To Learn More: Go to the WELCOME TO NIGHT VALE website, which will also tell you where you can subscribe to the podcast. If you become smitten with the little southwestern town and its unknowable horrors, and want to wear your support, they have merch over at TopatoCo.

Hugo Awards

I have a story eligible for the Hugos this year; you can track down the anthology it appeared in on Amazon.

“Goblin Market” -By Faerie Light anthology – Zombie Sky Press, December 2013.

If you’re not nominating fiction for the Hugos this year, I still recommend that you pick it up. It’s a dark, strange, lovely anthology for fans of the grim folklore surrounding faeries.

I’m not even supposed to be here today

I’ve tried to write about this every which way but fictional. I’ll try for brief.

My entire life, I’ve been sick.  As a little girl, I became so ill that my family withdrew me from school in a last ditch effort to make sure I’d live past third grade. My teens were littered with medical issues. The majority of my 20s has been spent on exam tables or on gurneys. Perpetually surrounded by doctors trying to save my life, all while telling me I was probably going to die in a year or so, so don’t make any fucking plans. I can say from experience that living your life like an extreme of the Dennis Leary dictum about taking Nyquil is a weird way to live.

Doctors have told me not to get married, have children, or expect to survive. I haven’t planned for life past the year I was living in for a long time. But next weekend, after we’ve shaken off the confetti of 2014′s arrival, I’ll turn 30. The age they said I wouldn’t see. Next year, while living the age I didn’t expect to reach, I’ll be getting married.

I still don’t know how long I have, but that’s an uncertainty as familiar to me as my own birth marks and biopsy scars. Next year, embrace fragility, and the great unknowns. Don’t let not always having a plan scare you. And take my mentor’s great advice: don’t waste your heartbeats.

 

 

Post-Mortem: Metatopia 2013

I got back from Metatopia in the wee hours of Monday morning, due to a backup of planes at Newark so awful that the Captain said it was the worst he’d seen in years. We got home, tossed our luggage on the couch, and embraced our cats. I went to bed for a blessed ten hours of sleep, which may rival all the sleep I got at Metatopia.

Top of the RockThis trip was really big for me, in a lot of ways. The farthest I’ve been from home (Washington State) into the EST is GenCon. But this trip I went all the way to New Jersey, and even snuck in a few hours to see Manhattan.Getting to be a tourist somewhere new is a hard to come by (because of finances) experience in my life, and tends to leave a lasting impression on me. Manhattan was gorgeous.

So, the professional new experiences. I’ve been an attending pro at conventions before, but this was my first time as a Special Industry Guest. I did playtests, panels, was interviewed live, and recorded four interviews for the oral history archive. I don’t expect people to know who I am at large events, but perfect strangers introduced themselves to me, telling me about what part of my body of work they’d encountered before then. I didn’t expect people to ask about how I got where I am, and maybe that’s a post of it’s own, later, though I’ve addressed that question from different angles in the past.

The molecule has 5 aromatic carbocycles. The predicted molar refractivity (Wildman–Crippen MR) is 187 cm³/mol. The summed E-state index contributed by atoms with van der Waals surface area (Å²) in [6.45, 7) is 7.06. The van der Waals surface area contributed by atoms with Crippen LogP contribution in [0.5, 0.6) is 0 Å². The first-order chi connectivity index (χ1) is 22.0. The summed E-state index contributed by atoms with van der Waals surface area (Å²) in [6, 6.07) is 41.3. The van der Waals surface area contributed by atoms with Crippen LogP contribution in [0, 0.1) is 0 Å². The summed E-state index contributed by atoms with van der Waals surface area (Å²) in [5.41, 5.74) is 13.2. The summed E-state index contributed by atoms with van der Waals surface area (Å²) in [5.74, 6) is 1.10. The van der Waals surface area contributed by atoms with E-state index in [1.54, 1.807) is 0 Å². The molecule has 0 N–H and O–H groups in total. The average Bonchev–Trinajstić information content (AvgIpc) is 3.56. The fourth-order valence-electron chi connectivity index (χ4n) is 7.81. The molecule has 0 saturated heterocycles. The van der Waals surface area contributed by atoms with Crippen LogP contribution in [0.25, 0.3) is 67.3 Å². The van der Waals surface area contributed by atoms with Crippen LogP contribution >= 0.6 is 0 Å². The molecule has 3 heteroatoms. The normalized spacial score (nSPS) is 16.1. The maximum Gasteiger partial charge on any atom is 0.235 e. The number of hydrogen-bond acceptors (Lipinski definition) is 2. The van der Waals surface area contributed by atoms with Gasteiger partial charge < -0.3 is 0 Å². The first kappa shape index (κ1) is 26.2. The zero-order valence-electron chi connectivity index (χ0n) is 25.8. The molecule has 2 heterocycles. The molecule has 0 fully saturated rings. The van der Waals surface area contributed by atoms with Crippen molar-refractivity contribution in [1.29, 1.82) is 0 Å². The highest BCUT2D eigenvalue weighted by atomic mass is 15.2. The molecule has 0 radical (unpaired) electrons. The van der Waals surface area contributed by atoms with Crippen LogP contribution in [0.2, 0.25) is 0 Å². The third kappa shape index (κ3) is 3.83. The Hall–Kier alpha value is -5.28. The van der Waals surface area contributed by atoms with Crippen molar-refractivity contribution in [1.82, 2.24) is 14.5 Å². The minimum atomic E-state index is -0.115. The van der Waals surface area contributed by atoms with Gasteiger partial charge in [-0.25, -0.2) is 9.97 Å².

Metatopia has a similar sense of calm pacing and environment as BigBadCon in Oakland, and GoPlayNW in Seattle. But because of the emphasis on playtests, focus groups, and panels, it’s also a deeply professional and educational experience. If someone has the opportunity to attend Metatopia to learn more about the hobby, professionally and personally, I can’t fathom why they wouldn’t go.

Still having a hard time disentangling some thoughts I have, post-con.

SampatOne of my friends made sure I made it to a friend’s panel during the con. I often duck out of friend’s convention panels, and I think it’s because I feel like they don’t need my ‘moral support.’ Most of my friends are seasoned pros, and I’ve often been afraid of being the dorky friend who shows up for people’s panels/release parties/events, like some sort of maternal instinct to be supportive gone awry. And after this weekend, I’m pretty sure that inclination may be largely bullshit. I went to a friend’s panel, and I learned a lot. I took pictures of slides. I made notes in an email to myself. You are not the sole intended audience of your friends, and until you remove yourself from the headspace of friend, you might miss out on a ton of useful info your friends can give you.
That previous point was hammered home by interviewing peers/friends for the oral history archive. Did I know some of them before that weekend? Yup. Did I know all the things they’d tell me before, during and after their interview? Fuck no. One of my friends compared to the process/experience to “This American Life,” which was flattering/unexpected. The sense of detailed, spoken bibliography being delivered by a primary resource was mind blowing for me as an interviewer. Women were giving me incredibly contextualized, in-depth looks at their work. I’m fairly confident some of what was relayed doesn’t exist in that detail elsewhere, and I’m humbled to have built the trust to be given incredible access to the lives and work of others.